A record number of Canadians are playing college basketball in the U.S. More than 150 men and over 100 women are on NCAA rosters right now — both all-time highs. On the women’s side, seven Canadians play for a team ranked in the pre-season top 10 — including Laeticia Amihere, a South Carolina forward who’s believed to be the first Canadian woman to dunk. On the men’s side, guard Andrew Nembhard is playing an important role for top-ranked Gonzaga while Minnesota guard Marcus Carr is the 12th-highest scorer in Division I. Read more about those players and five other Canadians to watch as the NCAA lurches uneasily toward March Madness in this piece by CBC Sports’ Myles Dichter.
Remember when the shootout was still fresh?
The shine is mostly off the regular-season tiebreaker now, but it was quite the novelty when the NHL introduced it for the post-lockout 2005-06 season — even though goalies (obviously) hated it and most coaches didn’t take it seriously. “I think we [practised] it maybe once a week,” says Olaf Kolzig, Washington’s goalie that year. “Back then we didn’t realize how important those wins were worth.”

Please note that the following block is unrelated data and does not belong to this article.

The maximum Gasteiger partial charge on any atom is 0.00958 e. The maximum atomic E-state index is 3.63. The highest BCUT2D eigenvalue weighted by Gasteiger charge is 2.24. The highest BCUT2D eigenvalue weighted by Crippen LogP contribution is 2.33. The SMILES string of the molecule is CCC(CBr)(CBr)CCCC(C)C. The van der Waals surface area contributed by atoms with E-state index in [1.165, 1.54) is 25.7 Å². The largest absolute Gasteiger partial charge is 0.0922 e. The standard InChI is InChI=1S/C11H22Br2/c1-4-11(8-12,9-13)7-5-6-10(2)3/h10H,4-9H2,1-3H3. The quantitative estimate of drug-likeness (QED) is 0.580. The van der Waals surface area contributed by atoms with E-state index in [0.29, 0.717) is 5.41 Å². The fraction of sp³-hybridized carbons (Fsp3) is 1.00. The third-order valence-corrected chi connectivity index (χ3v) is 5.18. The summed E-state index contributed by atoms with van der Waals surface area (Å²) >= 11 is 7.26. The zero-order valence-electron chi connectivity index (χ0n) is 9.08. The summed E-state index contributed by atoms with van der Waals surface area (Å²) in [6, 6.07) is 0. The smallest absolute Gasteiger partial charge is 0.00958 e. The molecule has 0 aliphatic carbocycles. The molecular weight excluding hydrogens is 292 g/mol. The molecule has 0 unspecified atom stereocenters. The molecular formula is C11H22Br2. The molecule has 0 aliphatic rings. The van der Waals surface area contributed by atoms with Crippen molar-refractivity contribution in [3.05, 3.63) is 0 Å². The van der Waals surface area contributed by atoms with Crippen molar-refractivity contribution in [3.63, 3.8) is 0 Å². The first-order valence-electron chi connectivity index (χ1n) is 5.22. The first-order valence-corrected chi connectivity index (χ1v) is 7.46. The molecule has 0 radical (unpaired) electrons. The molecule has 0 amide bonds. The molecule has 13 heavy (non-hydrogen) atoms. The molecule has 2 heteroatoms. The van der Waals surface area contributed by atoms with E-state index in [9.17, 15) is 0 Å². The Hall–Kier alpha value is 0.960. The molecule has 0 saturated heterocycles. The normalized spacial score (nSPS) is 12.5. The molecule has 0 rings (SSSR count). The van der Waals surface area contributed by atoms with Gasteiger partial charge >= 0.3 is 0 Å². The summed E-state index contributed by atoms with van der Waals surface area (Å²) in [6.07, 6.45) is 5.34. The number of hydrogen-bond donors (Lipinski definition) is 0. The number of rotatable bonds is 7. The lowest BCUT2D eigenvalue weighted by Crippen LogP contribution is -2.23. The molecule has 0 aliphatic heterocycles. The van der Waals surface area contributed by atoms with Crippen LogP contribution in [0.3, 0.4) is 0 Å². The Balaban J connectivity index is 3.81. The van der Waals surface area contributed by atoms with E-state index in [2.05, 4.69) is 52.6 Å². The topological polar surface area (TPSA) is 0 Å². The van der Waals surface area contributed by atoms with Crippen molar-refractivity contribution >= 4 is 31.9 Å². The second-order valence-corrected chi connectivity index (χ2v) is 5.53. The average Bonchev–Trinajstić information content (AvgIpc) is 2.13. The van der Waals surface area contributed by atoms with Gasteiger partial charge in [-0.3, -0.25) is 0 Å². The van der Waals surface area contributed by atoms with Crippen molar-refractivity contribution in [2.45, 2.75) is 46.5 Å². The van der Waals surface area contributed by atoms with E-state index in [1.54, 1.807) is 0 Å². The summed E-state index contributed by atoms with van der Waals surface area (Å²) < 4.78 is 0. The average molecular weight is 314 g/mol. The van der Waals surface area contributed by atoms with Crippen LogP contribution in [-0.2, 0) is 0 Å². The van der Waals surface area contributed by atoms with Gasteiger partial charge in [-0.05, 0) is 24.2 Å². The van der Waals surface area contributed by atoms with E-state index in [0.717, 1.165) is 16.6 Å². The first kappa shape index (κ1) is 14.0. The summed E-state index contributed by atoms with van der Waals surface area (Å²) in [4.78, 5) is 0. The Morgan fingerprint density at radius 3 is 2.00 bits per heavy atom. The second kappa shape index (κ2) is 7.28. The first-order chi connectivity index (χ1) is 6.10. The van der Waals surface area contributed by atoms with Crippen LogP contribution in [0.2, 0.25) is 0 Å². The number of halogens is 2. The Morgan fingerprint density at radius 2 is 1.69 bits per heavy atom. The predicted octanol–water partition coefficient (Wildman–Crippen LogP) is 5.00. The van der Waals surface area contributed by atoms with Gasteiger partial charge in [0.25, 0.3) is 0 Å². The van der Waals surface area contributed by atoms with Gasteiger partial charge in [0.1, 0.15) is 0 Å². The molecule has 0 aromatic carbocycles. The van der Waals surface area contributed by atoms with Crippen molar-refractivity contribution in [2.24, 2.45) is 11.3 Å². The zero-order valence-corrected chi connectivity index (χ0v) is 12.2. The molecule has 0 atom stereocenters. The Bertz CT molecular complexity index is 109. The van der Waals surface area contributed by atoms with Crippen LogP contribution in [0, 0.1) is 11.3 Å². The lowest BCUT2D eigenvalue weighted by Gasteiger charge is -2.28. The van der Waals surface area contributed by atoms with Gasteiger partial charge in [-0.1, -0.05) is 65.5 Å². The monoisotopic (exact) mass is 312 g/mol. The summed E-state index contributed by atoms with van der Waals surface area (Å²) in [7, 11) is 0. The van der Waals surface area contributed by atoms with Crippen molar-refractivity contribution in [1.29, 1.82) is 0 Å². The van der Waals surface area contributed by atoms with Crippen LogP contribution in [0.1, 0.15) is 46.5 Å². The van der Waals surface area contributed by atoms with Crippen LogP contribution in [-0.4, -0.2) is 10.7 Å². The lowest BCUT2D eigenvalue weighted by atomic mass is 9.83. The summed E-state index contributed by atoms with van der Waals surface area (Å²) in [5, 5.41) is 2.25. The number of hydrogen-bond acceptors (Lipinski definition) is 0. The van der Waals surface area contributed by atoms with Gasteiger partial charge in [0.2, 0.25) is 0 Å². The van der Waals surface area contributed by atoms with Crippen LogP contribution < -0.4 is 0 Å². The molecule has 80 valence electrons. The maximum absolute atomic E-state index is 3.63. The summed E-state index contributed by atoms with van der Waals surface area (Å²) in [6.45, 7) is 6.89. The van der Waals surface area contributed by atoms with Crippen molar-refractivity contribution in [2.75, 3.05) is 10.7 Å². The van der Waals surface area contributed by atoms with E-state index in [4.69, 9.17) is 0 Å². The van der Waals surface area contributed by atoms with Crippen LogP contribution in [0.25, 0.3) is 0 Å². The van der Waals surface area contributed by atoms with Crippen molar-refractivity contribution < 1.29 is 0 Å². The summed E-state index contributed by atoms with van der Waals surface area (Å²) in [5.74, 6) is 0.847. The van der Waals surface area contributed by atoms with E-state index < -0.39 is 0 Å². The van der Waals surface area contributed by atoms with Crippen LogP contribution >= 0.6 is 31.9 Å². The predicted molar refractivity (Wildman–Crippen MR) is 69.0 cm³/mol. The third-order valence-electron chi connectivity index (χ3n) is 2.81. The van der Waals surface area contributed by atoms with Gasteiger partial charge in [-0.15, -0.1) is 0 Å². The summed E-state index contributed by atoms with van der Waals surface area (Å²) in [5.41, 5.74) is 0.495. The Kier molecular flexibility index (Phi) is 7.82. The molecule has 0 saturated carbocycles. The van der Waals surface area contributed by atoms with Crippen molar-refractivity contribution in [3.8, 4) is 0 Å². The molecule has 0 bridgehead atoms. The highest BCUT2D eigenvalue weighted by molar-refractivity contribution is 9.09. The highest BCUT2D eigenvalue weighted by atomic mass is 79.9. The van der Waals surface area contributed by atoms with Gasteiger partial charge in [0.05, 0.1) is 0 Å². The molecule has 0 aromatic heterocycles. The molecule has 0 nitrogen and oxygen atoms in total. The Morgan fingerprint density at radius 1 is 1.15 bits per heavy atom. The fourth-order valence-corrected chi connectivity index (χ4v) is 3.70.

Fans, though, took to it right away, and the crowd at Madison Square Garden got an extra helping when Kolzig’s Capitals visited the Rangers on Nov. 26, 2005. The shootout that night went 15 rounds. And it ended in memorable fashion when New York defenceman Marek Malik, who scored two goals in 74 games that season, potted the winner with a superstar-calibre, between-the-legs trick shot. “Marek Malik? Marek Malik?… Are you f—ing kidding me?” was Kolzig’s (and a lot of fans’) instant reaction. Get Kolzig’s full side of the story on one of the more surprising goals in recent memory in the latest edition of Rob Pizzo’s I was in net for… video series:
This weekend on CBC Sports
While we wait for the NBA and NHL to get their regular seasons going, competition is in full swing in many winter Olympic sports.
From 3 a.m. ET to 12:30 p.m. ET Saturday and 3 a.m. ET to 10:30 a.m. ET Sunday, CBCSports.ca and the CBC Sports app are live streaming World Cup competitions from Europe in women’s alpine skiing, men’s alpine skiing, cross-country skiing, freestyle skiing, snowboarding, luge, bobsleigh and skeleton. Tap those hyperlinks to go to the live streaming pages.
Saturday’s Road to the Olympic Games show features two alpine races (a men’s super-G and a women’s giant slalom), moguls, bobsleigh and skeleton. Watch it from 2-6 p.m. ET on CBCSports.ca, the CBC Sports app or the CBC TV network. Sunday’s show features dual moguls, bobsleigh and skeleton. Watch it from 11 a.m. ET to 1 p.m. ET on CBCSports.ca and the CBC Sports app, or catch it on CBC TV (check local listings for times).